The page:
The overall vision of what God gave Jeremiah distressed him greatly. The Lord had raised him up to warn, and warn again, the people of Judah of God’s judgment coming upon them, but they would not listen. Foreseeing what was to come burdened the prophet so much that he must have felt at times that he could bear no more. He loved his nation and the Jewish people. When they purposely turned from Yahweh into their own evil purposes, it brought Jeremiah physical torment. He saw the problem, knew its source, and could do nothing about it other than call out the sin and pray for the people to heed the Word of God. So steeped in their wicked ways, they refused to believe anything would happen to them.
Consider the lament of the prophet in Jeremiah 10:19-21:
Woe is me because of my hurt!
My wound is grievous.
But I said, “Truly this is an affliction,
and I must bear it.”
My tent is destroyed,
and all my cords are broken;
my children have gone from me,
and they are not;
there is no one to spread my tent again
and to set up my curtains.
For the shepherds are stupid
and do not inquire of the Lord;
therefore they have not prospered,
and all their flock is scattered.
His hurt was bone-crushing in its intensity; the wound felt like the ruthless slaughter of an innocent person; the affliction left him broken and ruined.
Every aspect of his house, perhaps the metaphorical house of Jerusalem, was broken and unrepairable. Whether his own children or those of his people, Jeremiah knew that the next generation was lost. They hadn’t been taught to fear the Lord; they’d gone their own ways; nothing and no one were left to reestablish a righteous household, or the city itself.
Those who had been charged with overseeing the moral and ethical lives of the people had become dull of hearing. Their hearts were consumed with useless, wicked activities because they’d forgotten the Lord their God. None of those whom they were supposed to guide into righteous living remained, having been dashed to pieces for their sins.
Can you imagine Jeremiah’s woe that he called down upon himself?
For those of us watching the dissolution of America as our society, and the culture itself, crumble all around us in these latter days, does it not grieve your heart? The United States was such a bright and shining city on a hill. God blessed our nation so abundantly because of how the hearts of the founders, and of many people over the years, had been toward God. They revered the Lord and worked for His kingdom. The Word of God went forth from our shores to other lands. We proclaimed the Good News of Jesus Christ throughout the world. God’s ways were instilled within the family and even in the public arena. Schools at one time helped children to walk in faith. Churches were places where people were saved through powerful preaching.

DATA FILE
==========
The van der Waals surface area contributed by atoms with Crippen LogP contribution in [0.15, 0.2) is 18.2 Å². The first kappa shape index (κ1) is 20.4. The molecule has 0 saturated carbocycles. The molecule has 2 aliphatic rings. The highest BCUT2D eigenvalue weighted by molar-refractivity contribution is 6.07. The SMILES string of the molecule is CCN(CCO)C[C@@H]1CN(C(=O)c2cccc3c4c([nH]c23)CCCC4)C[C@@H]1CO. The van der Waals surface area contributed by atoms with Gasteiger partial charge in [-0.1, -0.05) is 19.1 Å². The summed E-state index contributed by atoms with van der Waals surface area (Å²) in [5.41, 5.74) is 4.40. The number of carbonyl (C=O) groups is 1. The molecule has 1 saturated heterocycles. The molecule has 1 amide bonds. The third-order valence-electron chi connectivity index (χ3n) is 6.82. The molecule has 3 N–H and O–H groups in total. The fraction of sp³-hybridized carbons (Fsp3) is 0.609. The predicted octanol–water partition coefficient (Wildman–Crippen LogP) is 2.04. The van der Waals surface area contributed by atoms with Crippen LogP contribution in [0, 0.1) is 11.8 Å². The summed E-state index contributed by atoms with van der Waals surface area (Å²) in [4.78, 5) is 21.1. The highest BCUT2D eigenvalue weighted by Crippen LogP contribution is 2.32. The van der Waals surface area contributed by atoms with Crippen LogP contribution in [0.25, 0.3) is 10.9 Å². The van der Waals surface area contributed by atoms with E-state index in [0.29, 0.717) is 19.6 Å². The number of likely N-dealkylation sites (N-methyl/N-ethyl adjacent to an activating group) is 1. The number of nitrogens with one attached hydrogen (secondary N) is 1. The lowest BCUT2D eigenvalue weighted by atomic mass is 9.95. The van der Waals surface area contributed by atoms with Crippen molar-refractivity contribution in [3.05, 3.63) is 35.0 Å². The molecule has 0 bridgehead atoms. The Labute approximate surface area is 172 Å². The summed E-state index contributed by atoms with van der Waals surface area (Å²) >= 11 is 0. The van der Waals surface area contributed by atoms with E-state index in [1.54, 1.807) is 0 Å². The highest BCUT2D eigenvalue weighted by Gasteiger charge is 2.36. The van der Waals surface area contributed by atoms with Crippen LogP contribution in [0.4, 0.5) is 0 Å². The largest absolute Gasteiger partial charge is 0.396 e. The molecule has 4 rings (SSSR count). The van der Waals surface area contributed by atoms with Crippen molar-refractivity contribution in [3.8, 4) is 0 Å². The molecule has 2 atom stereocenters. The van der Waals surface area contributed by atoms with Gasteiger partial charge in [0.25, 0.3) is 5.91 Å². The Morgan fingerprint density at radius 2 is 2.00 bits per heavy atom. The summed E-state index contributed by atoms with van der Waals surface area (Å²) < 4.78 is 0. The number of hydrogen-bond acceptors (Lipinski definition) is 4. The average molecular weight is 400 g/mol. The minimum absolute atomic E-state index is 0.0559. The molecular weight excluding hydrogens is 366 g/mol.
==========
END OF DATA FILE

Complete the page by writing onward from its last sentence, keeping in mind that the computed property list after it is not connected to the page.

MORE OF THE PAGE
Now there is just a remnant of that.
The Lord loves our country just as He loves the nation of Israel. But just like with His Chosen People, when they turned from Him to follow other gods and He had to punish them for their rejection of the truth, so God is exacting judgment upon America.
For those of us who read God’s Word, it is evident this had to happen. Since our nation doesn’t appear in the end-times narrative, something had to occur to bring us down. No longer are we a country with Godly morals and ideals. Our leaders are corrupt beyond description. The houses of worship in this once great nation have fallen into apostasy, following the ways of the world rather than those of God. They retain some element of spirituality, but it has nothing to do with the righteousness and holiness that leads people to the truth found only in Christ Jesus. And so it is with the peoples of this land. They are ignorant of the Lord because the generation before them neglected to instruct them in the fear and admonition of God. Those who go to the vast majority of churches have no real concept of the Person of Jesus and who He is as the way, truth, and life.
For all this, does not your heart grieve, just as Jeremiah’s did? He saw his city and nation coming to ruin. Despite all the prophet did that God gave him the means to do, it had to feel like a worthless effort. No one would heed his voice crying out to turn back to the only One who could save them.
For those of us continuing to do the work of God to advance His kingdom, does it not feel hopeless at times? Yes, little pockets of transformation crop up here and there, but the overwhelming tide is rushing toward the shore of darkness. But, we knew these days would come. Scripture has plainly told us there would be no reprieve; no Great Awakening.
Knowing this, what are we to do? God has told us a day is coming when He will remove us from this alien place known as the world. That is our overarching hope. It is God’s promise to which we cling. So, should we just head to our bunkers and wait for this marvelous moment?
By no means! As hard as it is; as disheartening as it sometimes seems; we are to work while daylight still remains. God placed each of us here, in our particular places, at this specific time, to accomplish something that we’re supposed to do. If we neglect this duty, how faithful are we? How trustworthy? Will we be the good and faithful servant who carries out his responsibilities while his master is absent?
That’s what God wants for each of us. When He returns, will He have found us diligent in our daily chores?
I think we need to simultaneously look up as we await Jesus’ return, but at the same time keep our hands on the plow and our eyes on the field ahead, so that as we til our rows are straight.
Would God want any less of us?